The New York Times reported earlier this week on the sharp decline in the number of Americans who self-identify as Christians. I’m guessing Christians will likely blame this on shifting cultural values or some other outside phenomenon. As for my take, I think the church should probably be able to manage faithfulness with or without cultural approval. If you want my full take, read Shrink. The book gives my interpretation of what’s going on, and why it’s really not a reason to mope around. Here’s the most succinct way I can say it:
The wholesale acceptance of the cultural value of the bigger, better, higher, stronger, and faster has had a profound impact on the Western church. Perhaps the most powerful reason the church is in decline in North America right now is that the church’s way of being in the world does not represent a genuine alternative to the way of the dominant culture. When the church becomes an agent of the culture, indistinguishable in most ways from society at large, people cease to see the value in belonging, and they opt out. For the most part, the Church looks exactly the same as the culture… just not as cool.
Brunch… now there’s a growing cultural phenomenon. Maybe the church should provide brunch…
You wanna grow your church? All you have to do is affirm people in the deeply held beliefs they already have. Help them tick that pesky religion box and they’ll reward you with their presence every week. Throw in some sentimentality and they’ll tithe.
This strategy, however, has a short shelf life, which is why large churches have such a wide back door. Why get up and go to church on Sunday when I can spend the morning at the gym, or reading the paper at Starbucks? If I can catch Oprah’s Super Soul Sunday and get the same gist, why should I come see your dog-and-pony show?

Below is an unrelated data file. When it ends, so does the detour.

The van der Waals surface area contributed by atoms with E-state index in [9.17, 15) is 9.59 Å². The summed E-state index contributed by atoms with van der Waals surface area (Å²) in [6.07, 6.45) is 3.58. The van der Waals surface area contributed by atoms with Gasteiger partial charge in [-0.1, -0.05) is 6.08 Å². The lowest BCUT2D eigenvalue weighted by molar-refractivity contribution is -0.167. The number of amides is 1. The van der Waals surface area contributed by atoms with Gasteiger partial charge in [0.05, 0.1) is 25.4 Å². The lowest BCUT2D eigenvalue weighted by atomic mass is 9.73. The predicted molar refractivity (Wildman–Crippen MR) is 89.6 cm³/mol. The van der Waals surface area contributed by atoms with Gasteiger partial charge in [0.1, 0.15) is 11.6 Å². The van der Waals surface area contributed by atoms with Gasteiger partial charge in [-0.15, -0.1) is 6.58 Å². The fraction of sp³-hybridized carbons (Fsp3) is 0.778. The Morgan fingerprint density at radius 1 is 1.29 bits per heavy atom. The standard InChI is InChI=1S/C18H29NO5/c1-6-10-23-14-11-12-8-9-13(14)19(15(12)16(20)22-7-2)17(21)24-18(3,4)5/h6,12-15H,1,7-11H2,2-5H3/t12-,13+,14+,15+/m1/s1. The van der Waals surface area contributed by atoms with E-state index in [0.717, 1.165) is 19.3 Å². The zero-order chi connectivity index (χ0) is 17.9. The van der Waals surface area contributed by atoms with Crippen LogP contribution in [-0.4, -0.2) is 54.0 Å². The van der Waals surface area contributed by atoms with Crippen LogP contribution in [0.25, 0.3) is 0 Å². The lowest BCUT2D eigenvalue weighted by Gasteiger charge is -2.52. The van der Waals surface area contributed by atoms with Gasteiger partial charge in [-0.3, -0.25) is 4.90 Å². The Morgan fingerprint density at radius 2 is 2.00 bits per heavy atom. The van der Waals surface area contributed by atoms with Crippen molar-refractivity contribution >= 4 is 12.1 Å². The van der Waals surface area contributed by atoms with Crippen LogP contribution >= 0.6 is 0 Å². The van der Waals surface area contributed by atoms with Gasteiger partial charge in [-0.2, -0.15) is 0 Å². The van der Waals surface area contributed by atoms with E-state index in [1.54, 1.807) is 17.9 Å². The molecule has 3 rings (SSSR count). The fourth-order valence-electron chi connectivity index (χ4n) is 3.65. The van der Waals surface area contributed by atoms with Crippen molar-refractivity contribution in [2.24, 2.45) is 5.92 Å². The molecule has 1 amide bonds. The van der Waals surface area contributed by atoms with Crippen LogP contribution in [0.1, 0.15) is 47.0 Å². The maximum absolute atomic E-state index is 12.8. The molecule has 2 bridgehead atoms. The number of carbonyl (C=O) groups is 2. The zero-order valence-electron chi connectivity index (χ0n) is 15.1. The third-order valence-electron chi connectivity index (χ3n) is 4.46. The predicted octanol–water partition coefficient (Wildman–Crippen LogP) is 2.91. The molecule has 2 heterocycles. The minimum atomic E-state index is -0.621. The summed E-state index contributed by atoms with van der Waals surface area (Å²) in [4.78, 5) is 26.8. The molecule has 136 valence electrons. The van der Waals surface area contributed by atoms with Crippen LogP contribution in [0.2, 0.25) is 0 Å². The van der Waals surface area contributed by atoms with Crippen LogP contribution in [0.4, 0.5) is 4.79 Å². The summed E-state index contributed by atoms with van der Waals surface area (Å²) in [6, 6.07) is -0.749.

As Stanley Hauerwas is fond of saying: “Jesus is Lord, and everything else is bullshit.” Success has become the lord in our society; a god to which the church genuflects dutifully. People already have “American” descriptor, why call themselves “Christian?” It has become redundant.Here’s an excerpt from the NYTimes article:
The Christian share of adults in the United States has declined sharply since 2007, affecting nearly all major Christian traditions and denominations, and crossing age, race and region, according to an extensive survey by the Pew Research Center.
Seventy-one percent of American adults were Christian in 2014, the lowest estimate from any sizable survey to date, and a decline of 5 million adults and 8 percentage points since a similar Pew survey in 2007.
The Christian share of the population has been declining for decades, but the pace rivals or even exceeds that of the country’s most significant demographic trends, like the growing Hispanic population. It is not confined to the coasts, the cities, the young or the other liberal and more secular groups where one might expect it, either.
“The decline is taking place in every region of the country, including the Bible Belt,” said Alan Cooperman, the director of religion research at the Pew Research Center and the lead editor of the report.
The decline has been propelled in part by generational change, as relatively non-Christian millennials reach adulthood and gradually replace the oldest and most Christian adults. But it is also because many former Christians, of all ages, have joined the rapidly growing ranks of the religiously unaffiliated or “nones”: a broad category including atheists, agnostics and those who adhere to “nothing in particular.”